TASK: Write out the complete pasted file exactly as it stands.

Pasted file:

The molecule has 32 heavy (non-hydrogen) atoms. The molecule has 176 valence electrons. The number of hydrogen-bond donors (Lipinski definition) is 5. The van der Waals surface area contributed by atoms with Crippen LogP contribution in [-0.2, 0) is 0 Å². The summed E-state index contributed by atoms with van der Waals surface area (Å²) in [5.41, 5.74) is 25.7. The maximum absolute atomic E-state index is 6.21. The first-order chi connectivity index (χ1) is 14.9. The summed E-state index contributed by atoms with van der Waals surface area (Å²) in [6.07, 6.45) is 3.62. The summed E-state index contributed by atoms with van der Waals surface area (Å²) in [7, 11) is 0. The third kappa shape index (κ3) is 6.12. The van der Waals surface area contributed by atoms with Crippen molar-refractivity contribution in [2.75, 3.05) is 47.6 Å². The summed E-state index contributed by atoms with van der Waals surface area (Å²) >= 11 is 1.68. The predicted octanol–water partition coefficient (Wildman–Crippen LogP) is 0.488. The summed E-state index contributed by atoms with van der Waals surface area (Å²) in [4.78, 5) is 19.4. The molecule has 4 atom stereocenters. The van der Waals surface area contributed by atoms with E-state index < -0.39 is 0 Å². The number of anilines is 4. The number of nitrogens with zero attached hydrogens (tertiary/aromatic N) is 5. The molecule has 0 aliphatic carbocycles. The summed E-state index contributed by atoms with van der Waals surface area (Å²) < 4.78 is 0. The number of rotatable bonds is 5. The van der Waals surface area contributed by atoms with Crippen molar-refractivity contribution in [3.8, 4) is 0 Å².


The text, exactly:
The molecule has 32 heavy (non-hydrogen) atoms. The molecule has 176 valence electrons. The number of hydrogen-bond donors (Lipinski definition) is 5. The van der Waals surface area contributed by atoms with Crippen LogP contribution in [-0.2, 0) is 0 Å². The summed E-state index contributed by atoms with van der Waals surface area (Å²) in [5.41, 5.74) is 25.7. The maximum absolute atomic E-state index is 6.21. The first-order chi connectivity index (χ1) is 14.9. The summed E-state index contributed by atoms with van der Waals surface area (Å²) in [6.07, 6.45) is 3.62. The summed E-state index contributed by atoms with van der Waals surface area (Å²) in [7, 11) is 0. The third kappa shape index (κ3) is 6.12. The van der Waals surface area contributed by atoms with Crippen molar-refractivity contribution in [2.75, 3.05) is 47.6 Å². The summed E-state index contributed by atoms with van der Waals surface area (Å²) >= 11 is 1.68. The predicted octanol–water partition coefficient (Wildman–Crippen LogP) is 0.488. The summed E-state index contributed by atoms with van der Waals surface area (Å²) in [4.78, 5) is 19.4. The molecule has 4 atom stereocenters. The van der Waals surface area contributed by atoms with E-state index < -0.39 is 0 Å². The number of anilines is 4. The number of nitrogens with zero attached hydrogens (tertiary/aromatic N) is 5. The molecule has 0 aliphatic carbocycles. The summed E-state index contributed by atoms with van der Waals surface area (Å²) < 4.78 is 0. The number of rotatable bonds is 5. The van der Waals surface area contributed by atoms with Crippen molar-refractivity contribution in [3.8, 4) is 0 Å².